Instead we get lines like “To eliminate fossil fuels from the grid, over 20 gigawatts of installed generating capacity will need to be replaced.” If Jacobson is right, we’ll actually only need 14 GW. That’s significant, and if you’re a jurisdiction like Alberta or Saskatchewan, now relying on coal, oil and gas for  70-78% of your electricity, every gigawatt is going to count.

Coad et al. also seem to be stuck in old-school thinking when it comes to what generating electricity means from an industrial point of view. They write:

Acceptance of large-scale projects: Substantial investment in large-scale hydro, nuclear, wind, and transmission projects will be required in all parts of the country. Large-scale projects typically attract their share of controversy, and acceptance of these projects among environmentalists, Indigenous groups, and the public is necessary.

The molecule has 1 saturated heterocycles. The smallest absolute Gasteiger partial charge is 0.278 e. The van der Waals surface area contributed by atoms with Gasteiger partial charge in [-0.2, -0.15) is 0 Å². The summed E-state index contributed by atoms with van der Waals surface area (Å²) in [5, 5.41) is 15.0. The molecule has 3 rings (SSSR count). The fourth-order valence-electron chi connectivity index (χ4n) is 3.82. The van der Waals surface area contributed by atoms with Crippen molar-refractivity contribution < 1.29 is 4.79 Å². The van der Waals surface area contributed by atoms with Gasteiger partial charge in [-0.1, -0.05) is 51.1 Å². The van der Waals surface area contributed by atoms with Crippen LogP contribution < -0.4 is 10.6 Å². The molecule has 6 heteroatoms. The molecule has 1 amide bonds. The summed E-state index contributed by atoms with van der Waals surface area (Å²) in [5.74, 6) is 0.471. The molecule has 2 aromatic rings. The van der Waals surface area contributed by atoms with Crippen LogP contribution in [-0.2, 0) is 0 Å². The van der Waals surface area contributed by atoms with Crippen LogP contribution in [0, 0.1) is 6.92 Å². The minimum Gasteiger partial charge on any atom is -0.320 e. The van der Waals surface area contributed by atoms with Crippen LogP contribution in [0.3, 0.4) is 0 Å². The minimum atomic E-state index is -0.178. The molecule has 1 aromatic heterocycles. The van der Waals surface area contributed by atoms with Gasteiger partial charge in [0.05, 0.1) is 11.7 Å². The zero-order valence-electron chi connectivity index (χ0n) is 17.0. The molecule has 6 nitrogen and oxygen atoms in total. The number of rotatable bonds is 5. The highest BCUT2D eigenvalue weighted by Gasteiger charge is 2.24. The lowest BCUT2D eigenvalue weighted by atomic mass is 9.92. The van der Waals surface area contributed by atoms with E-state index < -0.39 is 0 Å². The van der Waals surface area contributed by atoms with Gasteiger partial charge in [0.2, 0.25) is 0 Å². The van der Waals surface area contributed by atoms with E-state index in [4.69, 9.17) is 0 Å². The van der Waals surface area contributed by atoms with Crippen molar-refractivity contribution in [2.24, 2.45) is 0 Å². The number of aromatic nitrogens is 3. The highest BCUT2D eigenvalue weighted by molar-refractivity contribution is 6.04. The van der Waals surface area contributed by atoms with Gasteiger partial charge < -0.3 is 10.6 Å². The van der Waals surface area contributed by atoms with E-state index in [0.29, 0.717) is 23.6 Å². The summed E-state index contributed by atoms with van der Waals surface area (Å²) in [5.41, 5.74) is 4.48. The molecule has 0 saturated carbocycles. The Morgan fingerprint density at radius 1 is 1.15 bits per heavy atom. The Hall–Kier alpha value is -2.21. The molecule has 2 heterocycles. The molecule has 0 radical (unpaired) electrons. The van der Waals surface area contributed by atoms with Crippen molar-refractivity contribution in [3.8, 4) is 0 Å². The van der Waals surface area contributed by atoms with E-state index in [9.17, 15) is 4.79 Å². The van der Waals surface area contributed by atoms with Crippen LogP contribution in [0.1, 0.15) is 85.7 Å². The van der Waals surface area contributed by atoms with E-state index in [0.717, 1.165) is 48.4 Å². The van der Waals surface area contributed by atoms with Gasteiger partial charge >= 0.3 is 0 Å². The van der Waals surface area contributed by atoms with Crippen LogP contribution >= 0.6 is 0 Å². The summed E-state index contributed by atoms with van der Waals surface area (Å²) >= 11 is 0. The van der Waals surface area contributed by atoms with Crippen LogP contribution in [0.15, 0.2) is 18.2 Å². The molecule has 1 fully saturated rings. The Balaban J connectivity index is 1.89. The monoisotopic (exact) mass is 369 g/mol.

Yes, some large-scale projects will be built. Cities are hungry beasts. The controversial Site C hydro dam in northern B.C. will almost certainly overcome the opposition it now faces because there’s just to much potential energy sitting there for it not to be used — mostly by Alberta, which will need something to replace all the coal it’s now burning.  But nuclear? Doubtful, unless we can come up with economical options for fancy  new thorium reactors. The more problematic aspect of this vision is the idea that centralized electricity generation has a major role to play in the future. It probably does, but only to an extent. Decentralized, small-scale generation in the form of wind, solar, run-of-river hydro and geothermal are widely understood to be more likely candidates.